|Birth: ||Nov. 28, 1826|
|Death: ||Jul. 18, 1907|
James M. Pace was the oldest son of Harvey T. Pace, and was a lawyer and business man. He was public-spirited and progressive and was ever ready and willing to do anything that would promote the welfare of the city of Mount Vernon and of the county and state. He was elected to many offices of trust and confidence. He was the first Mayor of the city of Mount Vernon, Illinois, the first County Superintendent of Schools of Jefferson county, which position he held for eight years, having been twice elected to this office, and was Master in Chancery' of this county, Police Magistrate of Mount Vernon, Illinois, and was for about twenty years a member of the Board of Education of Mount Vernon, a portion of the time being its president, and was a member of a board which maintained a seminary here for four years, of which Rev. Thomas H. Herdman, who afterwards was president of McKendree College, at Lebanon, Illinois, was principal. When County Superintendent of Schools he held the first teachers' institute in Jefferson county and was largely instrumental in establishing the graded schools in Mount Vernon He was a charter member of the Knights of Pythias Lodge in Mount Vernon, and was a member of the Independent Order of Odd Fellows. He did as much as any other person in securing the building of the first railroad in this county, being now the Louisville & Nashville Railroad. It was strongly opposed and was submitted to a vote of the county. He contributed of his own means and time in assisting to carry the proposition, and did so from no motive whatever except for the general good of the community. He had surveyed at his own expense a railroad route from Mount Vernon to Benton, in Franklin county, which substantially now forms a portion of the Chicago & Eastern Illinois Railroad. His life was an unselfish one-generous, kind and courteous to all-and he was permitted to live to see these enterprises for which he so faithfully and earnestly labored all consummated demonstrating the correctness of his foresight and judgment, having departed this life July 18, 1907, at the age of eighty years. He named Eleanor C. Vaught, a daughter of Thomas F. Vaught, who was a merchant of Shawneetown, Illinois, and also County Clerk of Gallatin county, Illinois. She, from her kind and gentle manner and disposition, was suitable companion for her husband and they were permitted to round out life's day in this county, whose history they had assisted in making and upon which they had left their impress for the good and elevation of the community in which their lives had been chiefly spent and together they entered life's evening twilight, the portal to perpetual day, she having departed this life February 16, 1907.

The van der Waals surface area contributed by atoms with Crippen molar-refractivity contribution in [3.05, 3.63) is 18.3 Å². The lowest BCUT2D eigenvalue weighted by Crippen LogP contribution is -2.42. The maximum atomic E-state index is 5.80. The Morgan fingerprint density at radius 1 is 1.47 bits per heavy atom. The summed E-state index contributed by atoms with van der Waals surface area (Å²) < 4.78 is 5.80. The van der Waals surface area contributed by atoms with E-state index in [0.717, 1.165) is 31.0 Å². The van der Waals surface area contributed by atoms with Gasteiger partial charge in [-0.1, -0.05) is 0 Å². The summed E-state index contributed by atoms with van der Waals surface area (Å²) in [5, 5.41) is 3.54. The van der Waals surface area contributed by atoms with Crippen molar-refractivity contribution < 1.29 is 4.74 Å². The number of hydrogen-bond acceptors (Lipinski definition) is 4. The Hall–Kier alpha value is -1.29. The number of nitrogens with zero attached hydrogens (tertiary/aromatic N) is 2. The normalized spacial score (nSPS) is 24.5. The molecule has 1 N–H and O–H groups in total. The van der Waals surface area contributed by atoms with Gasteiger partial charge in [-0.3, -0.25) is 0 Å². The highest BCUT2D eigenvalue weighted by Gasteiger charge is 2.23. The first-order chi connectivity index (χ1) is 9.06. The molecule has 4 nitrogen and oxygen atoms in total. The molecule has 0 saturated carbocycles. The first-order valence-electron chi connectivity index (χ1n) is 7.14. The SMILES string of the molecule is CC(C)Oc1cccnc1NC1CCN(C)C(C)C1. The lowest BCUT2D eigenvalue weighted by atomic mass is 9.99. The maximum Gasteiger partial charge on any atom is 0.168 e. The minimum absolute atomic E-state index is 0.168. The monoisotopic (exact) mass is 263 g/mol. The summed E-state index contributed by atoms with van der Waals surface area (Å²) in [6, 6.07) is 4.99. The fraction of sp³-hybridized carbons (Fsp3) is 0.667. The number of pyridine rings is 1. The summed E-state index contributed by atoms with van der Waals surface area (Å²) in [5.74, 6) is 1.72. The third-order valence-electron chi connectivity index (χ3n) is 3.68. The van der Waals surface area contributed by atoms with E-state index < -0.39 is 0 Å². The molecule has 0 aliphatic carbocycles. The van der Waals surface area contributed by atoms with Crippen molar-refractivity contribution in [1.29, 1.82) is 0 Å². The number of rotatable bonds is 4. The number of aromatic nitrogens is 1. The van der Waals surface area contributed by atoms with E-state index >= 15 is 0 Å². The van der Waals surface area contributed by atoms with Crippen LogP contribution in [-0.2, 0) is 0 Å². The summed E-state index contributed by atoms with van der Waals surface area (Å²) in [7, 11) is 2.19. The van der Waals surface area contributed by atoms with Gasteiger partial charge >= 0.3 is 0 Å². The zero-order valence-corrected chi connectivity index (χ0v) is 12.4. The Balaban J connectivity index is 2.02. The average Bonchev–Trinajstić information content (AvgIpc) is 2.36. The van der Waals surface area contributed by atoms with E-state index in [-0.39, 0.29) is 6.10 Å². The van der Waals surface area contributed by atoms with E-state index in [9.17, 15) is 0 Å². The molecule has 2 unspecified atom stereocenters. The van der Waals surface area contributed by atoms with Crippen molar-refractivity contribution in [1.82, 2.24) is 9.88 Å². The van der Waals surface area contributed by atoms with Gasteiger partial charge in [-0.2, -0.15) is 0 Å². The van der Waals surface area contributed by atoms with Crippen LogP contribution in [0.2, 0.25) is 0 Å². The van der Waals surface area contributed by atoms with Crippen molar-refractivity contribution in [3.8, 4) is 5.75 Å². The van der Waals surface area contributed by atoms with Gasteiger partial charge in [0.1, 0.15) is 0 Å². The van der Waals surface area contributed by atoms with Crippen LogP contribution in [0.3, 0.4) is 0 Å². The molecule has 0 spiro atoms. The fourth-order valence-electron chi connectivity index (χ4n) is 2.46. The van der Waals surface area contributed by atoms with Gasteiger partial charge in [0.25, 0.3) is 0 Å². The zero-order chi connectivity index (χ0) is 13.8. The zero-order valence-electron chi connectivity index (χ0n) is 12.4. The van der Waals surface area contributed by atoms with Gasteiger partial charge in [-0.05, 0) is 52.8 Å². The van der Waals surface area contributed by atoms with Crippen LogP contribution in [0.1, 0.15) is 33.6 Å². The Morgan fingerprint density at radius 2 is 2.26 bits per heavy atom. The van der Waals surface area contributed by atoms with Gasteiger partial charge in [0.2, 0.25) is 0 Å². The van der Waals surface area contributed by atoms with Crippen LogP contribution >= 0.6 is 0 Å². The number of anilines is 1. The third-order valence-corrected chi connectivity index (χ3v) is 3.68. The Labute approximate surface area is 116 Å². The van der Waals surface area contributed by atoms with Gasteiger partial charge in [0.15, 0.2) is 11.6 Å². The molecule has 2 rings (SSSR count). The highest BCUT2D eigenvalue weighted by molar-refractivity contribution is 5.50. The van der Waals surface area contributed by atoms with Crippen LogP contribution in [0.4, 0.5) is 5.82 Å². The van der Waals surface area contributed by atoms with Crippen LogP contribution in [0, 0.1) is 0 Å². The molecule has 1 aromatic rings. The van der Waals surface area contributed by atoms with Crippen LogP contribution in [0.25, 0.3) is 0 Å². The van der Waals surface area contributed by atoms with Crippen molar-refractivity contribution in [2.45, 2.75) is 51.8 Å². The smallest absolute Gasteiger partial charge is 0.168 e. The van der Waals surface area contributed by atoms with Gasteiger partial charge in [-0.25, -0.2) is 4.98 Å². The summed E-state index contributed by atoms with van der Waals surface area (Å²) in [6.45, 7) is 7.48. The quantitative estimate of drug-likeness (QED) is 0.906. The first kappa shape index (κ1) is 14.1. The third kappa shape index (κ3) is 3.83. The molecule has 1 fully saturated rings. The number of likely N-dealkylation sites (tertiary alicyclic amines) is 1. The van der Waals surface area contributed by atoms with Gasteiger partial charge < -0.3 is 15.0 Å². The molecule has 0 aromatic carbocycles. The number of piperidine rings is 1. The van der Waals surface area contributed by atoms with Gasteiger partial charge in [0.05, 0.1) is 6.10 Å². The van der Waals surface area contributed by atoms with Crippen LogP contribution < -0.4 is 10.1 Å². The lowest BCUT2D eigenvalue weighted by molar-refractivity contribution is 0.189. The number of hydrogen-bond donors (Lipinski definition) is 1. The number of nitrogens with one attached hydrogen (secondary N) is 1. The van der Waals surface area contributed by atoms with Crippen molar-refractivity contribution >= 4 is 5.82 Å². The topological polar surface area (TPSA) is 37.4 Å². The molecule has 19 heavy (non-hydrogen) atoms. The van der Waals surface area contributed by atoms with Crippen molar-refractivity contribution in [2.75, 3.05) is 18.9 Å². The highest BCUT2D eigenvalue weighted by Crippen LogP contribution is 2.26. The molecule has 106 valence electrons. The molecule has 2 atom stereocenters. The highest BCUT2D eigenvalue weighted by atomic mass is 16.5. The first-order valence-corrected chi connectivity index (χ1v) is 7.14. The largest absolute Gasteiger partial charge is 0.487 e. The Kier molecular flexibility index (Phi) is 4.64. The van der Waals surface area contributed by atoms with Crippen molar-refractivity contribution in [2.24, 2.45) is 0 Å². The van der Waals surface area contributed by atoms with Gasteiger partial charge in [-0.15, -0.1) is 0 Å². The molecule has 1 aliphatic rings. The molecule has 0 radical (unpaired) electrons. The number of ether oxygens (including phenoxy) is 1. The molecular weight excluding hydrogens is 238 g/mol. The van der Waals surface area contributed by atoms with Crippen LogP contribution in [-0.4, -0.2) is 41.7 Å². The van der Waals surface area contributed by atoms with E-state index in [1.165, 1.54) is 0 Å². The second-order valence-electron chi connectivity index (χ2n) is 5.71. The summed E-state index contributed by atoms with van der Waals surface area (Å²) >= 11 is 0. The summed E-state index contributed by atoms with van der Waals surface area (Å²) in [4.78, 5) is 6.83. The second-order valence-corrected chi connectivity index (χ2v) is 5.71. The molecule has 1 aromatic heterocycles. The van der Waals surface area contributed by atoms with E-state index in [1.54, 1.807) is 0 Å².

Eleanor C Vaught Pace (1823 - 1907)*
Created by: Karen Kruse
Record added: Apr 01, 2013
Find A Grave Memorial# 107653656